writin letters

I miss my jee key.



A great burden has lifted. A new one is likely on its way, but for now, for tonight, I can breathe.

My life has been made very difficult by someone who thinks he has it all figured out (literally). A someone who is eaten up with arrogance and incompetence. Overcompensation? I don’t think so, but it could be. Pain in my rear for sure. There have been times that I thought I was overreacting, not because I second-guessed myself but because I let him get to me. He made me look inward, though, at my own arrogance and fear of incompetence. And though I can’t say that made me feel less animosity toward him, it did make me take a hard look at myself. It made me fight the urge to lash out. It’s a hard thing to overcome anger while holding the world on my shoulders. It’s a harder thing still to see shades of myself in the source of my hardship.


That oatmeal really did a number on my keyboard. I think I’m oing to have to remove the cap from my “g.” I don’t et why the keys work fine without the caps and then work lousy with them even thouh everythin, caps, keys and all, appear to be free of sticky residue.

I ot a copy of the Turner Diaries from the political science teacher. I told her I was on a readin spree with prophetic political novels in the spirit of the upcomin election. I bouht a couple books this summer and had only started readin the first one sometime in uly. (reat, now the j is oin out. The content miht be a bore but this post is ettin more interestin with each additional malfunctionin key. I’ll end up capless keyed before the computer oes kaput. Or letterless typed. Impressive either way.) I was deep into one of the books when thins started etin (there oes a t) stressful, and when I found myself divin down an emotional well I realized that Winston’s world was makin me depressed. So I put him down. The teacher asked whether I’d read her book yet and I said I had to put the other one on hold and wasn’t ready for another round of societal suicide. She nodded in silent understandin.

Oh, them nutty cynics.

I’m not really all that cynical. There’s plenty of conscientious folk out there. Not plenty, no, but lots. I like to think I am a conscientious person, but I o back and forth. We all do. It’s human nature. Mostly. But I think it’s more in our nature to think the worst of ourselves than to live up to who we fear we miht be. When we fear ourselves, we have hihtened sense of self-awareness, which puts us one step closer to becomin who we’d rather be. Fear can be a ood sin. Not a sin, but a sin—a thin that tells us stuff, particularly about ourselves in this case, so that we can see what needs fixin and have the motivation to fix it.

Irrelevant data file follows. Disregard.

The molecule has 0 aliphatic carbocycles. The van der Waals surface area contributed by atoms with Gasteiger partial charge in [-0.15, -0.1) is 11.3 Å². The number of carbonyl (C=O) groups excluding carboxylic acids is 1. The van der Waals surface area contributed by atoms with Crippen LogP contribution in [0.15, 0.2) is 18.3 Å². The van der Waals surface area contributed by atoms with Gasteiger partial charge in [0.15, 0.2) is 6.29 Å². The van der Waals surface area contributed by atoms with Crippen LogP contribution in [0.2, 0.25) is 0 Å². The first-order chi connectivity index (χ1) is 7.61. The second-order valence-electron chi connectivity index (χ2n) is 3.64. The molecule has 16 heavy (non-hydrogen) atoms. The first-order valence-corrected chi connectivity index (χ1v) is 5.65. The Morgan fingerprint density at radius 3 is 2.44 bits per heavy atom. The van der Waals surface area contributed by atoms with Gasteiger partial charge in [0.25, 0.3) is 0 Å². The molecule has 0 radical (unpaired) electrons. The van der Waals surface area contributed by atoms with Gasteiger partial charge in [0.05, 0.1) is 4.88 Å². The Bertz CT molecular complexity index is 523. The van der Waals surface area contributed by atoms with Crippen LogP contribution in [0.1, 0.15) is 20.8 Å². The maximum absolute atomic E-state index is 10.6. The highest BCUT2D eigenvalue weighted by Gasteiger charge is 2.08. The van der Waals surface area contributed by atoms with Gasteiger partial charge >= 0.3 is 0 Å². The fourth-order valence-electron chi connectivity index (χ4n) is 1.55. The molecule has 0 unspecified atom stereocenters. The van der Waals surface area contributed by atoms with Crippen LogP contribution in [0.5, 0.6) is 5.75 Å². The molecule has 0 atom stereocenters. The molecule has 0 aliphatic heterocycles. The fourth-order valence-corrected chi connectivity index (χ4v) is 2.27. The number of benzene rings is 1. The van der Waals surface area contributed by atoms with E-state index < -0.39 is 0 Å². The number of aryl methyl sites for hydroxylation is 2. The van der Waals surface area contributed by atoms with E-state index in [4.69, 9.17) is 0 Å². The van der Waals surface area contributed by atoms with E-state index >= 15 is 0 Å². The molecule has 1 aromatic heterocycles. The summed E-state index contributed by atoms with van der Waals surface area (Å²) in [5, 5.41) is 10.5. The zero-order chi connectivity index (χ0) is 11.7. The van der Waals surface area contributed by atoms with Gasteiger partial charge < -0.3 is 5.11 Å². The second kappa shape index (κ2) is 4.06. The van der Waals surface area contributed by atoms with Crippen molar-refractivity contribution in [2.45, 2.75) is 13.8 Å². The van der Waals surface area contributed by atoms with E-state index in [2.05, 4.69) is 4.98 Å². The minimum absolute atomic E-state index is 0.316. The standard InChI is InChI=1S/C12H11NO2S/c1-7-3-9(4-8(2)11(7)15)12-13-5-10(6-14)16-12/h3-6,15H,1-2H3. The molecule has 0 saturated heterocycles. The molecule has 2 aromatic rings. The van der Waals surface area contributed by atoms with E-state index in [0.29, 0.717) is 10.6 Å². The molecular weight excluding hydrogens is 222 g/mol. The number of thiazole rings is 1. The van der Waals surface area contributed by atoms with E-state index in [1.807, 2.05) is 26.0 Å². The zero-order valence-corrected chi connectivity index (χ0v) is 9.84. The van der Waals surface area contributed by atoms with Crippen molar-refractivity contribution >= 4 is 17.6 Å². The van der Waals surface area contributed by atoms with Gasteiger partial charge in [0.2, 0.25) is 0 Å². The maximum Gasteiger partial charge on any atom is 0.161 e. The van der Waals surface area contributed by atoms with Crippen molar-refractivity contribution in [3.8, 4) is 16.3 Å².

Tomorrow is the first day of fall. I prefer the word autumn. It sounds redder and orangier. Fall reminds me of the pretty brown and yellow leaves that fell like snow from those towerin trees at a park in Dallas that one time. Talk about surreal. But autumn still sounds lovelier.

This is the first niht off I’ve had in a while that I didn’t fall asleep within minutes of bein home. Which worries me a bit. I drank a lot of caffeine today. (Can you tell?) I could be up awhile.

I probably ouhta stop typin and et ready for bed so that I can lie down and make a ame of thinkin of nothin. If I win, I’ll fall asleep. I’ve been oin nine thousand miles an hour all day, so slowin down will either be a challene or an involuntary response to a reclined position in a dark and quiet space.

Anyway, oodniht.




Author: uncaged

When Picasso painted a blue Seated Woman in a Chair, he was unconsciously thinking of me.

4 thoughts on “writin letters”

  1. “Not a sin, but a sin—a thin that tells us stuff, particularly about ourselves in this case, so that we can see what needs fixin and have the motivation to fix it.”

    Very silly, yet deep. I liked this line a lot.

    Liked by 1 person

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